Effects of Spaceflight on the Musculoskeletal and Neurovascular Systems and Their Implications in Mice (Rodent Research-9 (RR-9)) - 08.02.17

Overview | Description | Applications | Operations | Results | Publications | Imagery

ISS Science for Everyone

Science Objectives for Everyone
The Effects of Spaceflight on the Musculoskeletal and Neurovascular Systems and Their Implications in Mice (Rodent Research-9 (RR-9)) experiment studies how microgravity affects the immune systems, muscles and bones of rodents during extended stays aboard the International Space Station (ISS). Rodent Research-9 (RR-9) consists of the transport and maintenance of a group of mice using NASA’s Rodent Research hardware. After approximately 30 days aboard the ISS, the mice return to Earth where scientists on the ground study how their time in space has affected various tissues including brain, muscle, heart, joint, the eyes and immune system.
Science Results for Everyone
Information Pending

The following content was provided by Janet E. Beegle, and is maintained in a database by the ISS Program Science Office.
Experiment Details


Principal Investigator(s)
Michael D. Delp, Ph.D., Florida State University, Tallahassee, FL, United States

Jeffrey Willey, Wake Forest University, Winston-Salem, NC, United States
Xiao Wen Mao, Ph.D., Loma Linda University, Loma Linda, CA, United States

Ames Research Center, Moffett Field, CA

Sponsoring Space Agency
National Aeronautics and Space Administration (NASA)

Sponsoring Organization
NASA Research Office - Space Life and Physical Sciences (NASA Research-SLPS)

Research Benefits
Information Pending

ISS Expedition Duration
April 2017 - September 2017; September 2017 - February 2018

Expeditions Assigned

Previous Missions
Information Pending

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Experiment Description

Research Overview

  • The Effects of Spaceflight on the Musculoskeletal and Neurovascular Systems and Their Implications in Mice (Rodent Research-9 (RR-9)) performs scientific operations to determine spaceflight-related responses to stressors associated with space missions.
  • Rodent Research-9 (RR-9) assesses the mechanisms involved in the previously reported adverse effects of spaceflight on human health using the mouse, an animal model flown in the Rodent Research hardware.
  • Rodent Research-9 (RR-9) aims to better understand and assess the effect of microgravity on rodents which may provide insight into human health on future long duration missions.

There are three major objectives in the current study titled: “Effects of Spaceflight on the Musculoskeletal and Neurovascular Systems and Their Implications in Mice” (Rodent Research-9 (RR-9). The first objective is to determine the effects of long-duration spaceflight on cerebral arterial and venous tone, constrictor responsiveness, mechanical stiffness and gross structure, as well as capillary endothelial cell structure and lymphatic contractile activity. The second objective is to evaluate the retinal microvascular and tissue remodeling that impact visual function and identify factors and cellular mechanisms that trigger space environment-induced alteration of cell-cell interaction in the function of the blood-retinal barrier. The third objective is to determine the extent of knee and hip joint degradation after long-duration spaceflight.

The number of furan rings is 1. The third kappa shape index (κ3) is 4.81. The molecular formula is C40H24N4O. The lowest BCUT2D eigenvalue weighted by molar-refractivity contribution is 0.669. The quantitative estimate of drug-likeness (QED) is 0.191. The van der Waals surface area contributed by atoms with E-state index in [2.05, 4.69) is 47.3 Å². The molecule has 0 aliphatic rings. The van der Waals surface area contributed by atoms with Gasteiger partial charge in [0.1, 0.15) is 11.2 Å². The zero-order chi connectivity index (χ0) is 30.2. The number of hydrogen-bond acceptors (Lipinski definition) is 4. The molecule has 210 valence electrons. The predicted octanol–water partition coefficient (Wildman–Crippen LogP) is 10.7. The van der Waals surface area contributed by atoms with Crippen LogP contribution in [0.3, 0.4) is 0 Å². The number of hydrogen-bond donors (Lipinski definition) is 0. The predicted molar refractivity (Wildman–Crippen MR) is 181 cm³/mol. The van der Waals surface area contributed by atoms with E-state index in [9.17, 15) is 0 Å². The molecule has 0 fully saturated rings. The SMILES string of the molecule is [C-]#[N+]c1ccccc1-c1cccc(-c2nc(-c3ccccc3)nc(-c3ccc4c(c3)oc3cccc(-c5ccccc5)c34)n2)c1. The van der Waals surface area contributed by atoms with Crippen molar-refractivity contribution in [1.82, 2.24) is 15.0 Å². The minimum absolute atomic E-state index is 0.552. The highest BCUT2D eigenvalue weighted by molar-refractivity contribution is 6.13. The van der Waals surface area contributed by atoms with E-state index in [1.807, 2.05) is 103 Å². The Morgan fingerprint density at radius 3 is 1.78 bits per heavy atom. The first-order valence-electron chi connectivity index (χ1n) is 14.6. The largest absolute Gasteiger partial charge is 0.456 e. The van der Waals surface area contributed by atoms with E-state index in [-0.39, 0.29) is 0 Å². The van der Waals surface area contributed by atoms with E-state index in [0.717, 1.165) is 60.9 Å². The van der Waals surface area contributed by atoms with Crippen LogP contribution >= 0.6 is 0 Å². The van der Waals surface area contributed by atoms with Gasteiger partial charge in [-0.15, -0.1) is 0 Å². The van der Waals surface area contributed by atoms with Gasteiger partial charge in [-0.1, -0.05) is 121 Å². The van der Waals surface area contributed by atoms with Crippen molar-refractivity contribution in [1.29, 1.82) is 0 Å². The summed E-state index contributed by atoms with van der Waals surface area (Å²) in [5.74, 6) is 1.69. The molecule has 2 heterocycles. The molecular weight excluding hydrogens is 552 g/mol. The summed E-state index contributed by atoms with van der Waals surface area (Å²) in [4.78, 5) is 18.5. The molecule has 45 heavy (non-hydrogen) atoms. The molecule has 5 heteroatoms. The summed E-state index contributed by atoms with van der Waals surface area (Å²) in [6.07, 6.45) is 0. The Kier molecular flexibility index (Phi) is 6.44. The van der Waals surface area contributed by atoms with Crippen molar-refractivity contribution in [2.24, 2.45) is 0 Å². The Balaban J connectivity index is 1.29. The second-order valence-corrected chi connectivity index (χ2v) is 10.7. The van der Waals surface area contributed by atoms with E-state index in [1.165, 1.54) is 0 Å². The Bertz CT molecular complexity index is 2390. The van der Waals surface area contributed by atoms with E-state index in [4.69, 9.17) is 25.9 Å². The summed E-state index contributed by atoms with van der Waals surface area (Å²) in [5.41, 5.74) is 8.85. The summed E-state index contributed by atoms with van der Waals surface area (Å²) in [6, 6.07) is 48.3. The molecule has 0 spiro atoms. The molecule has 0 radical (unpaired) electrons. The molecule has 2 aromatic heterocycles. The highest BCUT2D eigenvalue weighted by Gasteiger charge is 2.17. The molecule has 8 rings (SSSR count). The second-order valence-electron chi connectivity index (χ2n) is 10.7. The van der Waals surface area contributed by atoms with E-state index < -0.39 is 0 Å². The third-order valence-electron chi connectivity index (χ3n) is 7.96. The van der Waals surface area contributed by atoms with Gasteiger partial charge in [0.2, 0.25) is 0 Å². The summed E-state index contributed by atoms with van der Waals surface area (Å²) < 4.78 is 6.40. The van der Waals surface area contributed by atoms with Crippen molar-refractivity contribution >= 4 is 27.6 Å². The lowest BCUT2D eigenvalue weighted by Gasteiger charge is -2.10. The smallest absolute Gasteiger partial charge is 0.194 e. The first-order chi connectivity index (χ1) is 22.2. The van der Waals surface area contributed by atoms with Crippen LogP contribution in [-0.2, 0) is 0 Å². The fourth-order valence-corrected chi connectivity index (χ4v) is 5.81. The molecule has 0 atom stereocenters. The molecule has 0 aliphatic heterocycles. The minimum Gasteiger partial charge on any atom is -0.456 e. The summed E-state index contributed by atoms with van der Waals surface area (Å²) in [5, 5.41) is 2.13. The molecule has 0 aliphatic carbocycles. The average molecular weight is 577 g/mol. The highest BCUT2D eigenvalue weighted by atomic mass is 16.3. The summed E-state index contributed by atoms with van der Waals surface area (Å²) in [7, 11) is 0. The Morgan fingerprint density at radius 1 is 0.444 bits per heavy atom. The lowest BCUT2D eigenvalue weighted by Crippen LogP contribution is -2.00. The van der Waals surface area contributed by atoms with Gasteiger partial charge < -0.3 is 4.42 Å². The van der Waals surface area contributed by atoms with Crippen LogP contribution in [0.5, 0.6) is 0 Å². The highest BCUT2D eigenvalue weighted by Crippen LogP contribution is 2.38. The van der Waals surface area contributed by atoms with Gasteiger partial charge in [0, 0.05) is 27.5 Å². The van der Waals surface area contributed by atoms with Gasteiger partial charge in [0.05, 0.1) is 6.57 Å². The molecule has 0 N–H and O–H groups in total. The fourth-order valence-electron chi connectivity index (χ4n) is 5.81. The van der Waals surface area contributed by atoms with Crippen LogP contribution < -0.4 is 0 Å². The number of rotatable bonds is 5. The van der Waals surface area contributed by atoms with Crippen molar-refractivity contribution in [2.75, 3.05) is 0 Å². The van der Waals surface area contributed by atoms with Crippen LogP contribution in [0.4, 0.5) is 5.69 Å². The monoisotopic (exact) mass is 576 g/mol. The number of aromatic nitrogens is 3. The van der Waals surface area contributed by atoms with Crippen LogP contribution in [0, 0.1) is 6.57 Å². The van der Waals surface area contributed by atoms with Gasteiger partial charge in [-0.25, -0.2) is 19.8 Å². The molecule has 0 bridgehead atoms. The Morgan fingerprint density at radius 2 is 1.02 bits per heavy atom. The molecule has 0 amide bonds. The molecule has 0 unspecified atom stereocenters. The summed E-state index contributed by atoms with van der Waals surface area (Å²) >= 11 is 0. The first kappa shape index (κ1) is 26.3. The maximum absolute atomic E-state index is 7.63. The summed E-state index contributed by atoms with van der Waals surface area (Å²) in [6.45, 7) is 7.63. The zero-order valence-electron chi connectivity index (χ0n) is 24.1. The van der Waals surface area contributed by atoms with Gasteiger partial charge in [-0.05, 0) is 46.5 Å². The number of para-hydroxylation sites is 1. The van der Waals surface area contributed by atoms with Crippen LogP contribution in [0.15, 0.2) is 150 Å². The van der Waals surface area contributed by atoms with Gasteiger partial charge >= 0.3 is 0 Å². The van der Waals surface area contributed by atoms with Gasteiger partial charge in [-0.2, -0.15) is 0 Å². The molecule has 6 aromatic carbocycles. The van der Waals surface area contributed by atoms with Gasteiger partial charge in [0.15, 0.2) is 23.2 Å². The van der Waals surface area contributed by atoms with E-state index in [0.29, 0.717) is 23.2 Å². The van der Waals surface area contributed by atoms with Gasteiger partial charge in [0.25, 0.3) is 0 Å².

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Space Applications
Due to genetic and physiologic similarities between mice and humans, this research provides insights into how human tissue and systems change under stressful conditions. The research contributes to disease treatment and prevention by highlighting fundamental pathways of cellular degradation that may occur in human circulatory, immune and nervous systems.

Earth Applications
This research uses mammalian proxies to identify key health risks that humans face during long-term space travel by providing invaluable information on the effect of various stressors (e.g. launching, radiation and microgravity) associated with spaceflight. This evidence can be used in developing drugs and other regimens to mitigate adverse health effects of long-term space travel.

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Operational Requirements and Protocols
During the mission, the Transporter and Habitat hardware are used; the Transporter houses animals during the transit to ISS and the Habitat houses rodents on ISS for long duration missions. The Life Support System provided by the Dragon capsule provides environmental conditions during transport. The Access Unit interfaces with either the Transporter or Habitat to allow handling a transfer of animals. For this flight, 20 mice are flown to meet science objectives. Animals are transferred from the Transporter to the Habitats that provide long-duration housing abroad the ISS. At approximately 30 days in microgravity, animals are transferred to a clean unit of the Transporter and returned to Earth via Dragon capsule. Daily video downlink is necessary to check the health and well-being of animals while housed in the Habitats.

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Decadal Survey Recommendations

Information Pending

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Results/More Information

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Related Websites

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